It goes without saying that much of Russia’s ruling elite—who have for years chosen to school their children, buy real estate and park money in Western countries—were not exactly happy with the way Russia’s relations with the U.S. and EU deteriorated in the wake of the Ukraine crisis. Many of them suffered from the broad restrictive measures the West imposed on Russia, while some also had the “honor” of being subjected to personal sanctions. That was the case, for instance, with Gennady Timchenko and the Rotenberg brothers, who had been close friends of Putin’s for decades and then became billionaires after he became president, in part because of the lucrative state contracts and other perks they enjoyed.

However, if we look to see whether these people’s fortunes have shrunk since the first sanctions were imposed in late March 2014, we find little change overall. The collective fortune of Russia’s richest 200 people, as estimated by Forbes magazine, went from $488 billion in 2013 to $483 billion in 2018, declining by a mere 1 percent—hardly a dramatic loss, even if Western sanctions were entirely to blame, without factoring in traditional determinants of Russia’s economic performance such as world energy prices.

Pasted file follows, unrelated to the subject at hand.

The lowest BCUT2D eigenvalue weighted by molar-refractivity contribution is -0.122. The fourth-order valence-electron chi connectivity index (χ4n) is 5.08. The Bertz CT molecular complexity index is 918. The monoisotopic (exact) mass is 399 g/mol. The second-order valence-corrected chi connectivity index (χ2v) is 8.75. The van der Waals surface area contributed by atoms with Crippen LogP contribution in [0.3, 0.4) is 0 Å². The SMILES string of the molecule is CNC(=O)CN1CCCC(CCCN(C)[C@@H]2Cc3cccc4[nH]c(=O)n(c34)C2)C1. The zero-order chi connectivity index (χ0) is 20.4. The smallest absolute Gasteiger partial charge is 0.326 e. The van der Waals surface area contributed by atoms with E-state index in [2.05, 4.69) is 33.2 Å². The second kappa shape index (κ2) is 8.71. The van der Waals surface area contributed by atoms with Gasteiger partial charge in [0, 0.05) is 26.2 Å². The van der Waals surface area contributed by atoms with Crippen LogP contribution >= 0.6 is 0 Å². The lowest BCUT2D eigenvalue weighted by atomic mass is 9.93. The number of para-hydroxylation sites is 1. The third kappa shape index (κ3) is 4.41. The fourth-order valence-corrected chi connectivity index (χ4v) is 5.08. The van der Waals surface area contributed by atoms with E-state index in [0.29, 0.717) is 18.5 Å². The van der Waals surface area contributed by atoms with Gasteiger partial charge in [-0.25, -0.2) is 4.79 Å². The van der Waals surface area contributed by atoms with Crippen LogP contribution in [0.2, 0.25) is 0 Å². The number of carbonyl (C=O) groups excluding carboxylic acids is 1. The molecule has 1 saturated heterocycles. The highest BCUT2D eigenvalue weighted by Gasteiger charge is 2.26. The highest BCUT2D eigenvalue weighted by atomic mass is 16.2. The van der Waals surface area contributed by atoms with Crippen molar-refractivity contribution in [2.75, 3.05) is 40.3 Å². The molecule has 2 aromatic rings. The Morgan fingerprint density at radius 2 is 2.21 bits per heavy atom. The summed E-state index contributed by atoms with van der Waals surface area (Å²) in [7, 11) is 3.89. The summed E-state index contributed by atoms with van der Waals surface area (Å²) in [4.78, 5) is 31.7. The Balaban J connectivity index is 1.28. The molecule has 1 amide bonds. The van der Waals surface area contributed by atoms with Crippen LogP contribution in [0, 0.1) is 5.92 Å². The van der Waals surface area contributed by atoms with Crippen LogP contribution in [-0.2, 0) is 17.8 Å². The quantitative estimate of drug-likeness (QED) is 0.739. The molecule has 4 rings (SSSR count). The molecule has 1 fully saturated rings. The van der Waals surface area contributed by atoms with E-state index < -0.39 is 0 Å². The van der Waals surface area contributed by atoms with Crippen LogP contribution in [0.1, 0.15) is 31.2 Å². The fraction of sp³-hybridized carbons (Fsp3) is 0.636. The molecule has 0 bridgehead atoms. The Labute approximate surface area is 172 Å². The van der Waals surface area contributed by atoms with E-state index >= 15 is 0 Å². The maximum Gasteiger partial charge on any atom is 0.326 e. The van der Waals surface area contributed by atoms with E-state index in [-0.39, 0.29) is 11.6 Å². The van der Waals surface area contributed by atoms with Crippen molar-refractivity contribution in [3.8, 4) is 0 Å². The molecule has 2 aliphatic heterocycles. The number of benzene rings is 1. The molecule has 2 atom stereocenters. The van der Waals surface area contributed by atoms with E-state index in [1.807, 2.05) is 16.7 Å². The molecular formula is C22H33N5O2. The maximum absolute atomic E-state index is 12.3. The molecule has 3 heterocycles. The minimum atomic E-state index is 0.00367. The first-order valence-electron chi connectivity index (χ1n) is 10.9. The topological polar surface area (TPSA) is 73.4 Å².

Moreover, if we look at some of the men Putin “groomed” as billionaires, rather than those he “inherited” from his predecessor, they actually saw their fortunes increase despite being subjected to individual sanctions. That was the case with Timchenko, whose fortune grew by 13 percent from $14.1 billion in 2013 to $16 billion in 2018, according to Forbes; the combined fortunes of the Rotenberg brothers and their children grew too, by 12 percent from $4.7 billion in 2013 to $5.3 billion. Given these hefty increases, it should be no wonder these men are not complaining about such consequences of sanctions as the inability to continue owning personal jets.